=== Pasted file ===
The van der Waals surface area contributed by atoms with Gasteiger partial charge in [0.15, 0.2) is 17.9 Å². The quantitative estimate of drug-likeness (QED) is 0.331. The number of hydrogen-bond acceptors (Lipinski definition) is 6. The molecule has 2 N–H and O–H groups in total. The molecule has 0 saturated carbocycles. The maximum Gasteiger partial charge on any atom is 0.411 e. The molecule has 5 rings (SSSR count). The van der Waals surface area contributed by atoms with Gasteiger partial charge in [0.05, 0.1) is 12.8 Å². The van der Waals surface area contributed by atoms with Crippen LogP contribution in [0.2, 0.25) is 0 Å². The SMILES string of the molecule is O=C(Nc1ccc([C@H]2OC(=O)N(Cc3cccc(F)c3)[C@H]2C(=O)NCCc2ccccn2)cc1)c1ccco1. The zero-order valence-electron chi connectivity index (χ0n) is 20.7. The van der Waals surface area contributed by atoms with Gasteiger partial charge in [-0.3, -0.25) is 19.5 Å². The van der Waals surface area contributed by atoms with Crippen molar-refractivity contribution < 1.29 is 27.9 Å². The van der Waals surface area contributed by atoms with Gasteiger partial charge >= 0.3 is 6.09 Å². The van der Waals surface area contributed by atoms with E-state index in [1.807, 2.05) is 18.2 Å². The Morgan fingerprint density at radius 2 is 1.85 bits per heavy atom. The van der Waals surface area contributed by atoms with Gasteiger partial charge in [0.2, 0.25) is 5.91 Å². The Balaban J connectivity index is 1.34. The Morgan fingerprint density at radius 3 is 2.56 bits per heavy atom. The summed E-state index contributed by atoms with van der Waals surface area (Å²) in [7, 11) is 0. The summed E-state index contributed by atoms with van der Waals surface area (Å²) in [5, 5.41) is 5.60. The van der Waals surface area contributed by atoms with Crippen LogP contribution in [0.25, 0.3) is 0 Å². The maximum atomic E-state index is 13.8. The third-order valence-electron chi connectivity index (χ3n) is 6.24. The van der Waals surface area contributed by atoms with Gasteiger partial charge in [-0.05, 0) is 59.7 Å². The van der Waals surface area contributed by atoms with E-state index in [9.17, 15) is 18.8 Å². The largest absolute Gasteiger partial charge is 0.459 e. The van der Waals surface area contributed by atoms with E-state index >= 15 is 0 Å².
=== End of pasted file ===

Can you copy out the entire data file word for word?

The van der Waals surface area contributed by atoms with Gasteiger partial charge in [0.15, 0.2) is 17.9 Å². The quantitative estimate of drug-likeness (QED) is 0.331. The number of hydrogen-bond acceptors (Lipinski definition) is 6. The molecule has 2 N–H and O–H groups in total. The molecule has 0 saturated carbocycles. The maximum Gasteiger partial charge on any atom is 0.411 e. The molecule has 5 rings (SSSR count). The van der Waals surface area contributed by atoms with Gasteiger partial charge in [0.05, 0.1) is 12.8 Å². The van der Waals surface area contributed by atoms with Crippen LogP contribution in [0.2, 0.25) is 0 Å². The SMILES string of the molecule is O=C(Nc1ccc([C@H]2OC(=O)N(Cc3cccc(F)c3)[C@H]2C(=O)NCCc2ccccn2)cc1)c1ccco1. The zero-order valence-electron chi connectivity index (χ0n) is 20.7. The van der Waals surface area contributed by atoms with Gasteiger partial charge in [-0.3, -0.25) is 19.5 Å². The van der Waals surface area contributed by atoms with Crippen molar-refractivity contribution < 1.29 is 27.9 Å². The van der Waals surface area contributed by atoms with Gasteiger partial charge >= 0.3 is 6.09 Å². The van der Waals surface area contributed by atoms with E-state index in [1.807, 2.05) is 18.2 Å². The Morgan fingerprint density at radius 2 is 1.85 bits per heavy atom. The van der Waals surface area contributed by atoms with Gasteiger partial charge in [0.2, 0.25) is 5.91 Å². The Balaban J connectivity index is 1.34. The Morgan fingerprint density at radius 3 is 2.56 bits per heavy atom. The summed E-state index contributed by atoms with van der Waals surface area (Å²) in [7, 11) is 0. The summed E-state index contributed by atoms with van der Waals surface area (Å²) in [5, 5.41) is 5.60. The van der Waals surface area contributed by atoms with Crippen LogP contribution in [0.25, 0.3) is 0 Å². The maximum atomic E-state index is 13.8. The third-order valence-electron chi connectivity index (χ3n) is 6.24. The van der Waals surface area contributed by atoms with Gasteiger partial charge in [-0.05, 0) is 59.7 Å². The van der Waals surface area contributed by atoms with E-state index in [9.17, 15) is 18.8 Å². The largest absolute Gasteiger partial charge is 0.459 e. The van der Waals surface area contributed by atoms with E-state index >= 15 is 0 Å².